4 Affordable Ways to Prevent Medical Emergencies On Your Next Holiday
Travelling is great for exploring new cultures, cuisines and activities, but it is not without its risks. We discuss 4 things you should do to to reduce the risk of an unexpected medical emergency while travelling.
With more holidays coming up, families all over Singapore are gearing up to take a well-deserved break. With travel trends ranging from exploring new destinations to partaking in adventurous activities like hiking, travelling families may be venturing out of their comfort zone.
However, while travel is sure to bring plenty of new experiences, it is also important not to throw caution to the wind, especially when it concerns your health. Below, we discuss 4 things you should do to minimise medical emergency while travelling.
Food allergy symptoms may range from mild to severe, with severe cases leading to anaphylaxis and death. While food allergies are not as common in Singapore as they are in the west, they are still widespread enough to warrant an examination with your child’s pediatrician. To ensure accurate results, you should stick to verified allergy tests like the SPT, lgE and the OFC. Adults should also get allergy tests, since adult on-set allergies are a possibility.
There are several things you should do to prevent allergy-related emergencies. If you or your family member has a severe allergy, you should avoid eating at restaurants that serve that particular cuisine to reduce risk of cross-contamination.
Mild to moderate allergies can be managed by letting your waiter know of your allergy or speaking to the chef. Alternatively, you can choose to book an Airbnb and cook at home if you are in a place with unfamiliar cuisine.
You should also make sure you have antihistamines or an EpiPen with you when you travel. While the EpiPen is on the costlier side (around S$200) of what you’d see in a traveller’s typical travel first aid kit, it is a vital tool for severe allergy sufferers. Not only will it save a life in the event of anaphylactic shock, but it can also avoid a hospital trip that can cost thousands of dollars.
By now, the advice to wear sunblock when venturing outside has likely been drilled into your head. But it is especially important if you are travelling to beach or desert destinations.
Travellers who are considering venturing to sunny, arid destinations like Morocco or Dubai should also wear plenty of protective clothing. Travellers who are going to spend most of the day on the beach should reapply sunscreen every two hours and after swimming.
It is also recommended that your sunscreen should be at least SPF 30. Lastly, you should also protect children under 6 months from direct and prolonged sun exposure. This is because infant skin has less melanin and is more likely to get sunburnt.
Wearing sunblock and avoiding prolonged sun exposure is the cheapest and most effective way of preventing skin cancer, which is one of the most common cancers in Singapore.
While your health insurance may cover treatment for skin cancer, it is an unpleasant experience and has the ability to recur, leading to recurring costs and treatments down the line.
A child’s never-ending curiosity lends itself to important brain development, which is why it should be encouraged in new environments. However, keeping an eye on what your child is playing with during hikes and excursions can prevent unexpected medical surprises.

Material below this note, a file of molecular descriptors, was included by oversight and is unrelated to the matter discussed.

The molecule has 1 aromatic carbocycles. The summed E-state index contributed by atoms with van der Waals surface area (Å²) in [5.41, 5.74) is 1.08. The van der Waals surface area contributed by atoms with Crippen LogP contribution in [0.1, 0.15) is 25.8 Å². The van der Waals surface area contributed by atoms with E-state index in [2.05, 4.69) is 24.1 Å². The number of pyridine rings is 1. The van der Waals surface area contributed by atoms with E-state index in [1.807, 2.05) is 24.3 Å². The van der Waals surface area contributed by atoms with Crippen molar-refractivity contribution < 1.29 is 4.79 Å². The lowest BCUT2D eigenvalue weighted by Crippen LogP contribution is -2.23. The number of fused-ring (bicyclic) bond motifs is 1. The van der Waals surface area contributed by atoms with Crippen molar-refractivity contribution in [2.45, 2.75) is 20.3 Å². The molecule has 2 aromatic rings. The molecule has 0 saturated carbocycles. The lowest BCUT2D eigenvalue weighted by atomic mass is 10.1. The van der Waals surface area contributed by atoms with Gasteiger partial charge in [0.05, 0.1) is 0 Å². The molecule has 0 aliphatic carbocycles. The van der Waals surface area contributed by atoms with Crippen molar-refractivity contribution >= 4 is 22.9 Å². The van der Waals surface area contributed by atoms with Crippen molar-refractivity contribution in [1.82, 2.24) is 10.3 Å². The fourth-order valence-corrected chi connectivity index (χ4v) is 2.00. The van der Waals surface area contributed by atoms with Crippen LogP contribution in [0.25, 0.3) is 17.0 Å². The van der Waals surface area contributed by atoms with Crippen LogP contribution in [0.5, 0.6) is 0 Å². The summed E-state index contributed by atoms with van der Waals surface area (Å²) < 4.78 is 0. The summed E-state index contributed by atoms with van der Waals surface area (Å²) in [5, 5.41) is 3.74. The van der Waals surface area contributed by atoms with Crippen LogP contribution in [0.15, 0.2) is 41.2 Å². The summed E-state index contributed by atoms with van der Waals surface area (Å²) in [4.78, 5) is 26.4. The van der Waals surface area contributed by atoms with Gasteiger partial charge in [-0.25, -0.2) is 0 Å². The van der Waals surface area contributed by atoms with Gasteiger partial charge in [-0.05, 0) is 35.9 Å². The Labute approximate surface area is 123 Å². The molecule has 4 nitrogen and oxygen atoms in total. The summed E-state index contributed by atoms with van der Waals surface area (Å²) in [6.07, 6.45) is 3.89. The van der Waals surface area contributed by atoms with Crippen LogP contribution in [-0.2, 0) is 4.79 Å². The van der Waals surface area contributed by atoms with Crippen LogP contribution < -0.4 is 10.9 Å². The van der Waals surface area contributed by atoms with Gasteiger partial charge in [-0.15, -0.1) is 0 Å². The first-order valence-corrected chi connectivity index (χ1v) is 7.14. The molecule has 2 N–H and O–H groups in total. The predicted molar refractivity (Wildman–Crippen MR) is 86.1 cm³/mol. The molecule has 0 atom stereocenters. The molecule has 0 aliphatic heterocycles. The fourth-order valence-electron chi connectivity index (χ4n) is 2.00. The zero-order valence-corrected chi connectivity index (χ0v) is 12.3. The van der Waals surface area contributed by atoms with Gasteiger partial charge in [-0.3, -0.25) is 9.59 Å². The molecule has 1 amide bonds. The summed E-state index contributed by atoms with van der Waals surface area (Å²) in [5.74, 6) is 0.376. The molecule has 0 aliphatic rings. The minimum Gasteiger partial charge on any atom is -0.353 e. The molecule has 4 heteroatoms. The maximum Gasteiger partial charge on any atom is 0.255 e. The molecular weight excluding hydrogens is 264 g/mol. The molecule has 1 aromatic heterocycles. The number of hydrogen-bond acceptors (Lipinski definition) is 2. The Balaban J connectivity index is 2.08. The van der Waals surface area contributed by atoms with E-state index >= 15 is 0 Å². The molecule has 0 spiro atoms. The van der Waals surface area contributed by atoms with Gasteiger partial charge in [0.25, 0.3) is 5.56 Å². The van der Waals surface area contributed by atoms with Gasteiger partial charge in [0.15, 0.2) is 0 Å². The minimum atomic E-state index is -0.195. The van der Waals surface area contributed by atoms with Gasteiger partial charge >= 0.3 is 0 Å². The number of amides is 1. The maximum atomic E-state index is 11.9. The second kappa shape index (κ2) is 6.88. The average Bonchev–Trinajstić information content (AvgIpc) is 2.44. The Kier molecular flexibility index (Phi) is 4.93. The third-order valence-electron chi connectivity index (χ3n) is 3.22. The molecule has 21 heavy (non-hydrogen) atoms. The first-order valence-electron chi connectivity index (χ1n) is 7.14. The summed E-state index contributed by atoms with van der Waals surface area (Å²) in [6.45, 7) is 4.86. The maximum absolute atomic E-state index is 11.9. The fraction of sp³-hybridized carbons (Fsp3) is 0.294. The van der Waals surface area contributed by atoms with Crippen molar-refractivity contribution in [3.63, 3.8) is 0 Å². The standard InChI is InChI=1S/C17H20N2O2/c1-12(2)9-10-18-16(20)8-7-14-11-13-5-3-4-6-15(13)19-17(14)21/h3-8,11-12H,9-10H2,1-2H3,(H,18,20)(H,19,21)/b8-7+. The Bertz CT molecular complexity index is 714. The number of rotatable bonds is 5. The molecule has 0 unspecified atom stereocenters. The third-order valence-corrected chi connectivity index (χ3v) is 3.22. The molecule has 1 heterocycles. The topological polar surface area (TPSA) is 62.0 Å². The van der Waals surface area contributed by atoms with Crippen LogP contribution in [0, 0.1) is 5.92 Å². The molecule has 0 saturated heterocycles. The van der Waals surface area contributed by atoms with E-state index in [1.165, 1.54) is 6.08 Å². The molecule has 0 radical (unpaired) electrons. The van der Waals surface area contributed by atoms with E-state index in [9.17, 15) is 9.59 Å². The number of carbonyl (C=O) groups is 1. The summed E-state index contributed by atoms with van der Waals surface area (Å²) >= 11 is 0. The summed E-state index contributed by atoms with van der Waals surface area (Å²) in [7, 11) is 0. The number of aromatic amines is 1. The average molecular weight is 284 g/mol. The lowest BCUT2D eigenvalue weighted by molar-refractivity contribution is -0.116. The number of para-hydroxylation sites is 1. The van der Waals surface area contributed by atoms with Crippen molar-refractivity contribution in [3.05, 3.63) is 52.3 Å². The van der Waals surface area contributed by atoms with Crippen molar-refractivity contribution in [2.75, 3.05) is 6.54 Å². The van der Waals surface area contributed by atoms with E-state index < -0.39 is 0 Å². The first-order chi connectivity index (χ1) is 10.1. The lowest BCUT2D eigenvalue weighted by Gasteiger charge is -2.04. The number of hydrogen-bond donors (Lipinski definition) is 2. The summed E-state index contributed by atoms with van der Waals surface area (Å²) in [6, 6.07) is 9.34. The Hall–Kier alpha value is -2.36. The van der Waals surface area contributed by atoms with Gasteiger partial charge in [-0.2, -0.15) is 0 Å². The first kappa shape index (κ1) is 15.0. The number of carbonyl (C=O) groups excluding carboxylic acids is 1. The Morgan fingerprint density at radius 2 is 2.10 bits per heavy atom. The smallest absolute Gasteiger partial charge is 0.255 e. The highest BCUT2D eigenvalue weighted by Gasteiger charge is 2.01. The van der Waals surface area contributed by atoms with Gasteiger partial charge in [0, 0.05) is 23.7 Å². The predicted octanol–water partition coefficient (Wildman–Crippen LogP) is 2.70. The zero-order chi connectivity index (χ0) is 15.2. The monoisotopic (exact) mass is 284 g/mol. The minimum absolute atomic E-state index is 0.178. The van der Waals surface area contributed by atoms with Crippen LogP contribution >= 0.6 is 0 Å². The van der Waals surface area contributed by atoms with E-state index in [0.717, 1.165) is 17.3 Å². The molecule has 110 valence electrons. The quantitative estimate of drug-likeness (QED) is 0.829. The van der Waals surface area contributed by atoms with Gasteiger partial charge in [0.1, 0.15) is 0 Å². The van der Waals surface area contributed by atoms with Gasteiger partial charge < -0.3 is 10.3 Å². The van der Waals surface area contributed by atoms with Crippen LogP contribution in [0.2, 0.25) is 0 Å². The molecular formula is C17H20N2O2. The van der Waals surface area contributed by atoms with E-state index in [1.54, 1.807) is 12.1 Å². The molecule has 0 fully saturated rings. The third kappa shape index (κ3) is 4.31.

Before embarking on your trip, you should do research about various insects and plants your child can come in contact with during your activities.
Then, you should teach them about the bugs and plants to avoid like poisonous plants and venomous spiders. You should also conduct thorough body-checks after hiking in regions where lyme-disease carrying ticks are prevalent.
Investing in an affordable first aid kit that is packed with aloe vera, bandages, bandages and diphenhydramine and paracetamol can help provide relief in the event of contact.
You can find an affordable prepackaged one with most of the things you need for S$8-S$12 on Lazada. You should also avoid venturing off marked paths when hiking and stick to paths with high foot traffic until your child is old enough to exercise due caution.
Families who have members with poor immune systems or pre-existing conditions can reduce their risk of costly medical emergencies by checking in with their physician before they travel. Seniors, infants and late-term pregnant women may need to take certain precautions before flying or doing particular activities.
Furthermore, it is advisable you keep your vaccinations up to date and get any destination-recommended vaccinations 4-6 weeks before your trip. While some of these vaccines may be expensive, you can offset the cost by using up to S$400 of your Medisave funds.
It is also advisable to get travel insurance. Travellers with pre-existing conditions may find it beneficial to invest in travel insurance that covers pre-existing conditions. While it costs around 150% more than traditional travel insurance, you will eliminate a potentially costly coverage gap.
Lastly, you staying up to date with outbreaks and health news of your destination can help you reduce your risk accordingly, whether it’s getting a vaccination or avoiding certain activities.
*This article was published with permission from ValueChampion. ValueChampion is a free source for information to help consumers make educated decisions on personal financial matters.